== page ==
Time Team turns up Langdale Axe in Ulverston
From the NorthWest Evening Mail
6,000-YEAR-OLD AXE FOUND IN ULVERSTON
A POLISHED stone axe which may have been made in Langdale 5,000 to 6,000 years ago was one of the most exciting finds unearthed by archaeologists in Ulverston at the weekend.
Excavation of a trench and a Channel 4 Time Team "test dig" at Sir John Barrow's Cottage in Ulverston, which began the previous weekend, was completed on Sunday.
It was a joint venture between Ulverston Heritage Centre and the Morecambe Bay Archaeological Society and excavation directors were Daniel Elsworth and Jo Dawson.
Among finds in the main trench were a large number of pieces of 19th century pottery, nails, buttons, glass, clay pipes and other items and artefacts.
Among finds of note relating to the period also included pieces of slate writing pencil and the writing slates complete with score lines.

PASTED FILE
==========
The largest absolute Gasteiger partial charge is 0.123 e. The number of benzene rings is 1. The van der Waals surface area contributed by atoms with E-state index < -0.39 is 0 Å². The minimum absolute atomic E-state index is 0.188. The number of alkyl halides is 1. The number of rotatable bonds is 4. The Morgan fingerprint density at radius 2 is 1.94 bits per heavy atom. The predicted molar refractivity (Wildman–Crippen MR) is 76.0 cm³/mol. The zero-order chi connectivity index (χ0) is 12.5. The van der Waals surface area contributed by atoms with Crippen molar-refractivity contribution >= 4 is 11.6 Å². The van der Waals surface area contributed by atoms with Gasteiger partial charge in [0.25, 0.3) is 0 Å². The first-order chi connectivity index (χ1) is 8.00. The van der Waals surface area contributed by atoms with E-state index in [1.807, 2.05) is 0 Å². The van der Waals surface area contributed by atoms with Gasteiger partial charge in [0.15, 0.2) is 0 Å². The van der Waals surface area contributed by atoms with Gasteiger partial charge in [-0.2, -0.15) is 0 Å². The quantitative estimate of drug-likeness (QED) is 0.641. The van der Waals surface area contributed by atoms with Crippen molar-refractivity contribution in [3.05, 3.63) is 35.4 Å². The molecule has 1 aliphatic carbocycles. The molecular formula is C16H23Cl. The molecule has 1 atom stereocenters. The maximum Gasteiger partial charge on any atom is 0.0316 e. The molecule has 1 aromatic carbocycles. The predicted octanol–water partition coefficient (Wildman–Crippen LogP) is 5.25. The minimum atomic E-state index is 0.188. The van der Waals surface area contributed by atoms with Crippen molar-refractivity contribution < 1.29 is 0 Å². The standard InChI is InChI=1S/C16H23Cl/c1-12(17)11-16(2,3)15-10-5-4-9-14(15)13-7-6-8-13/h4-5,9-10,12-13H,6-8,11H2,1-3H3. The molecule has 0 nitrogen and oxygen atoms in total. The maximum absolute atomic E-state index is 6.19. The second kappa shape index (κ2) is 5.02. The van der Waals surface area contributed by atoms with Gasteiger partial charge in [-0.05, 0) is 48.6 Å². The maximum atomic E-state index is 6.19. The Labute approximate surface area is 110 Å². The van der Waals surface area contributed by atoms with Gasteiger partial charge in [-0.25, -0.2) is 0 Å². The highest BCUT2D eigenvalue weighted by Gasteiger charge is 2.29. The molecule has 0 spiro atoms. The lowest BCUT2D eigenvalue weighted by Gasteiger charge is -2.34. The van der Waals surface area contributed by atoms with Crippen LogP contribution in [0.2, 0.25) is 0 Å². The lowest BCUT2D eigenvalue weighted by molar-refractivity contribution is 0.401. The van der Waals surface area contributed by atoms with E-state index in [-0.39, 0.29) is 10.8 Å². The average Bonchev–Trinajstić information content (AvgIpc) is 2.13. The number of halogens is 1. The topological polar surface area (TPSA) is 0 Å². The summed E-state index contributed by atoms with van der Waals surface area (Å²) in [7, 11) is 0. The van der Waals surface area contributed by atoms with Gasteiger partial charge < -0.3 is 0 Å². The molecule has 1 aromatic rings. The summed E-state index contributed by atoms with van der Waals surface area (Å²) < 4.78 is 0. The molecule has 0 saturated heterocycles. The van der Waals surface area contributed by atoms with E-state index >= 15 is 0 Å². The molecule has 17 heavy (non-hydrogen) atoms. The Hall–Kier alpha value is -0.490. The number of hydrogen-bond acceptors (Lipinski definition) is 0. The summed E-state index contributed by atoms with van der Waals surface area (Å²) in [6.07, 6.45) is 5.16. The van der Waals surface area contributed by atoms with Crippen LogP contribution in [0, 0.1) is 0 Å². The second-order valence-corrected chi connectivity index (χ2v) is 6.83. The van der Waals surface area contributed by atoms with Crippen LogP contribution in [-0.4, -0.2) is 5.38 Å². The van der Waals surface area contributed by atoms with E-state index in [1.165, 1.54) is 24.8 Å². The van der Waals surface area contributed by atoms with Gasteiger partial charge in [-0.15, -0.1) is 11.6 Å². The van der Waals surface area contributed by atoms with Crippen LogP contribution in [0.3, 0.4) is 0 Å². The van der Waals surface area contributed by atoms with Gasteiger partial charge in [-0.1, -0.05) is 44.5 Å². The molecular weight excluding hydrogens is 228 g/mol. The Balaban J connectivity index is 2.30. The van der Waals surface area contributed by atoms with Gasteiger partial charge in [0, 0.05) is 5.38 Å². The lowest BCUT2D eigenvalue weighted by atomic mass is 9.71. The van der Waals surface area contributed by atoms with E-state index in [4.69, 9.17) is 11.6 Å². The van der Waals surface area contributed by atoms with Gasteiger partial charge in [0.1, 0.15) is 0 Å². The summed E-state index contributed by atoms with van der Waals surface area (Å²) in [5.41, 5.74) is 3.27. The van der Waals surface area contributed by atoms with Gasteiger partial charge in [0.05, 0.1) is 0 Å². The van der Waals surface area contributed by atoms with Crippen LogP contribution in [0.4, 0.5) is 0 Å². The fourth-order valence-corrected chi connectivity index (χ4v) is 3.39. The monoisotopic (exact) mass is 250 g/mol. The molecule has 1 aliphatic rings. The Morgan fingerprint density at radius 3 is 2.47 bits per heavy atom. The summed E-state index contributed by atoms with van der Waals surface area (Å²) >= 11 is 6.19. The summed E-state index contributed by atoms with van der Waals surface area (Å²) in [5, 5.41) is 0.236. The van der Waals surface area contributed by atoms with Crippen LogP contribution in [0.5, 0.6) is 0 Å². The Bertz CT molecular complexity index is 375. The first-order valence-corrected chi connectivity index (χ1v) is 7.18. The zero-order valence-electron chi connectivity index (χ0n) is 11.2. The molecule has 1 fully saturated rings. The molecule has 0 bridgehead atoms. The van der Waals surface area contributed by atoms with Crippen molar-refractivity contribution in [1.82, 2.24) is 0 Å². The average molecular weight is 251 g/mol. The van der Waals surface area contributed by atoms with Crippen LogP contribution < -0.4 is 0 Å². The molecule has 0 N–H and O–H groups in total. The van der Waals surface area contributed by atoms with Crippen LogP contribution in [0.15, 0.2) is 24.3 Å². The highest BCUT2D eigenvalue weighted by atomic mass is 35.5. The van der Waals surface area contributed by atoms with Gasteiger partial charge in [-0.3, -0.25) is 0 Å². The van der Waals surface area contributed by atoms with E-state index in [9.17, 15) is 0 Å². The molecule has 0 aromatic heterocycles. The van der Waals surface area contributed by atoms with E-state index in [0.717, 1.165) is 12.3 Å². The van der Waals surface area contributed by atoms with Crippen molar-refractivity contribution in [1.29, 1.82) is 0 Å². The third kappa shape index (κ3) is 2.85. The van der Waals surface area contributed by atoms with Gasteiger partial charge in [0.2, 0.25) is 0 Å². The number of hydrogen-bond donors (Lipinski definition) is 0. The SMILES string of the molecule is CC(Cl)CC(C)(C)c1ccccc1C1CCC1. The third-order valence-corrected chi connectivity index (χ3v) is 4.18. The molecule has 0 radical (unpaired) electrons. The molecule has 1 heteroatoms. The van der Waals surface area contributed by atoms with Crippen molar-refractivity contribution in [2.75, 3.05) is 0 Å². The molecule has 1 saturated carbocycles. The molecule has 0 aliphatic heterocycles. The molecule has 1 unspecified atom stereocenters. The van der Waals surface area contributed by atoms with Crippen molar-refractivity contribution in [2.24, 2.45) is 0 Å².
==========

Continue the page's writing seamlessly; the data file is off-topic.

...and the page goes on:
Earlier finds included a possible 16th century silver groat as well as the Bronze Age flint scraper dating to around 1000BC found last weekend.
Heritage Centre director and chairman of Morecambe Bay Archaeological Society Daniel Elsworth said: "In the test pit similar 19th century remains were discovered, although an old animal burrow had disturbed deposits!
"Some further prehistoric remains were found this weekend in the test pit including a burnt piece of a flint blade and a fragment of a stone axe.
"Even more exciting was the discovery of an entire end of a polished stone axe, of a type made in the Langdale area around 5,000 to 6,000 years ago.
"Although these finds do suggest earlier activity on the site, the action of worms and roots in the soil and centuries of digging in the garden have apparently mixed up finds from different periods".
He said they are now dealing with the finds and compiling an archaeological report about the excavation and it's intended that the finds will be displayed in the cottage following full cataloguing and conservation
Posted by Rhiannon
3rd July 2003ce